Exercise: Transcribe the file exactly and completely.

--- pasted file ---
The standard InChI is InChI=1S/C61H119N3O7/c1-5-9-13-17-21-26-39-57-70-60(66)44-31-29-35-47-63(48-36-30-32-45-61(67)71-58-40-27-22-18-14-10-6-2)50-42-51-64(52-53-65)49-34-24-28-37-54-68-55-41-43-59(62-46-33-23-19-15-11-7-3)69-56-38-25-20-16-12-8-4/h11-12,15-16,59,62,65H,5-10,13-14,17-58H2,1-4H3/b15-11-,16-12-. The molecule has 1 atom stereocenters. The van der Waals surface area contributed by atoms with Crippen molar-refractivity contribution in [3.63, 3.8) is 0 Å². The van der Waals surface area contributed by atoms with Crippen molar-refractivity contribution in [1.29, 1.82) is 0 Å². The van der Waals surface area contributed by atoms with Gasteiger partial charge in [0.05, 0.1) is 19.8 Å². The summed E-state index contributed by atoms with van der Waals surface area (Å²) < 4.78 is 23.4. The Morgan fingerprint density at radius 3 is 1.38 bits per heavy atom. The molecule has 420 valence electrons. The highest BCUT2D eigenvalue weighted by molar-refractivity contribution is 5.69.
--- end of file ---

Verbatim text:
The standard InChI is InChI=1S/C61H119N3O7/c1-5-9-13-17-21-26-39-57-70-60(66)44-31-29-35-47-63(48-36-30-32-45-61(67)71-58-40-27-22-18-14-10-6-2)50-42-51-64(52-53-65)49-34-24-28-37-54-68-55-41-43-59(62-46-33-23-19-15-11-7-3)69-56-38-25-20-16-12-8-4/h11-12,15-16,59,62,65H,5-10,13-14,17-58H2,1-4H3/b15-11-,16-12-. The molecule has 1 atom stereocenters. The van der Waals surface area contributed by atoms with Crippen molar-refractivity contribution in [3.63, 3.8) is 0 Å². The van der Waals surface area contributed by atoms with Crippen molar-refractivity contribution in [1.29, 1.82) is 0 Å². The van der Waals surface area contributed by atoms with Gasteiger partial charge in [0.05, 0.1) is 19.8 Å². The summed E-state index contributed by atoms with van der Waals surface area (Å²) < 4.78 is 23.4. The Morgan fingerprint density at radius 3 is 1.38 bits per heavy atom. The molecule has 420 valence electrons. The highest BCUT2D eigenvalue weighted by molar-refractivity contribution is 5.69.